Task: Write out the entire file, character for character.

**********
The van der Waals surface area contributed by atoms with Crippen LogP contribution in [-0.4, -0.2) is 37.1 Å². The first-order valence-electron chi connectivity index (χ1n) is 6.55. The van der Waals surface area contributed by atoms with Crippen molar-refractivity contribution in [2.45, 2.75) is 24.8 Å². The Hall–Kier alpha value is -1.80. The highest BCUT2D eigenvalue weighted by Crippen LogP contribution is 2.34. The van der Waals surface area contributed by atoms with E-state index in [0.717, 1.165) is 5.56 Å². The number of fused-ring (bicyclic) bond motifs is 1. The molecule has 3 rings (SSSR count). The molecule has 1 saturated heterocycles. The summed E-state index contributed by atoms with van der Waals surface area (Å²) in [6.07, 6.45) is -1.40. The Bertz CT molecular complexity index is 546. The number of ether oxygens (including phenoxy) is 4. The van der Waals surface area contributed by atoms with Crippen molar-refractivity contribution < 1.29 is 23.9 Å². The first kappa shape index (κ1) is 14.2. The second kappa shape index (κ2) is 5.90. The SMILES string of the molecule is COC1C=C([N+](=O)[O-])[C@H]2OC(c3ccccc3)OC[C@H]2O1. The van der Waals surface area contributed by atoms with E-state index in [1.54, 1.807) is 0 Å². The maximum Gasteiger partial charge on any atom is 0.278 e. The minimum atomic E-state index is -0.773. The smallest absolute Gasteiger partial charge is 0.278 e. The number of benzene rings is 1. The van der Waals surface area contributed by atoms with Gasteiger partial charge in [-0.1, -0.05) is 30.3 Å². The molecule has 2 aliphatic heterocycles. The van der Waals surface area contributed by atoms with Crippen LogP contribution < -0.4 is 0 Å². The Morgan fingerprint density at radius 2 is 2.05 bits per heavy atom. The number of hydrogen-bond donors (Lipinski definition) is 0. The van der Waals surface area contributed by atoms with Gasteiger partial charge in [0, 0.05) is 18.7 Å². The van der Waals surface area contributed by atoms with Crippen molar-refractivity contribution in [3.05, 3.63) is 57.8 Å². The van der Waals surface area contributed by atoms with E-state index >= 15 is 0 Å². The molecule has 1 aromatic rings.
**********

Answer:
The van der Waals surface area contributed by atoms with Crippen LogP contribution in [-0.4, -0.2) is 37.1 Å². The first-order valence-electron chi connectivity index (χ1n) is 6.55. The van der Waals surface area contributed by atoms with Crippen molar-refractivity contribution in [2.45, 2.75) is 24.8 Å². The Hall–Kier alpha value is -1.80. The highest BCUT2D eigenvalue weighted by Crippen LogP contribution is 2.34. The van der Waals surface area contributed by atoms with E-state index in [0.717, 1.165) is 5.56 Å². The number of fused-ring (bicyclic) bond motifs is 1. The molecule has 3 rings (SSSR count). The molecule has 1 saturated heterocycles. The summed E-state index contributed by atoms with van der Waals surface area (Å²) in [6.07, 6.45) is -1.40. The Bertz CT molecular complexity index is 546. The number of ether oxygens (including phenoxy) is 4. The van der Waals surface area contributed by atoms with Crippen molar-refractivity contribution < 1.29 is 23.9 Å². The first kappa shape index (κ1) is 14.2. The second kappa shape index (κ2) is 5.90. The SMILES string of the molecule is COC1C=C([N+](=O)[O-])[C@H]2OC(c3ccccc3)OC[C@H]2O1. The van der Waals surface area contributed by atoms with E-state index in [1.54, 1.807) is 0 Å². The maximum Gasteiger partial charge on any atom is 0.278 e. The minimum atomic E-state index is -0.773. The smallest absolute Gasteiger partial charge is 0.278 e. The number of benzene rings is 1. The van der Waals surface area contributed by atoms with Gasteiger partial charge in [-0.1, -0.05) is 30.3 Å². The molecule has 2 aliphatic heterocycles. The van der Waals surface area contributed by atoms with Crippen LogP contribution < -0.4 is 0 Å². The Morgan fingerprint density at radius 2 is 2.05 bits per heavy atom. The number of hydrogen-bond donors (Lipinski definition) is 0. The van der Waals surface area contributed by atoms with Gasteiger partial charge in [0, 0.05) is 18.7 Å². The van der Waals surface area contributed by atoms with Crippen molar-refractivity contribution in [3.05, 3.63) is 57.8 Å². The van der Waals surface area contributed by atoms with E-state index >= 15 is 0 Å². The molecule has 1 aromatic rings.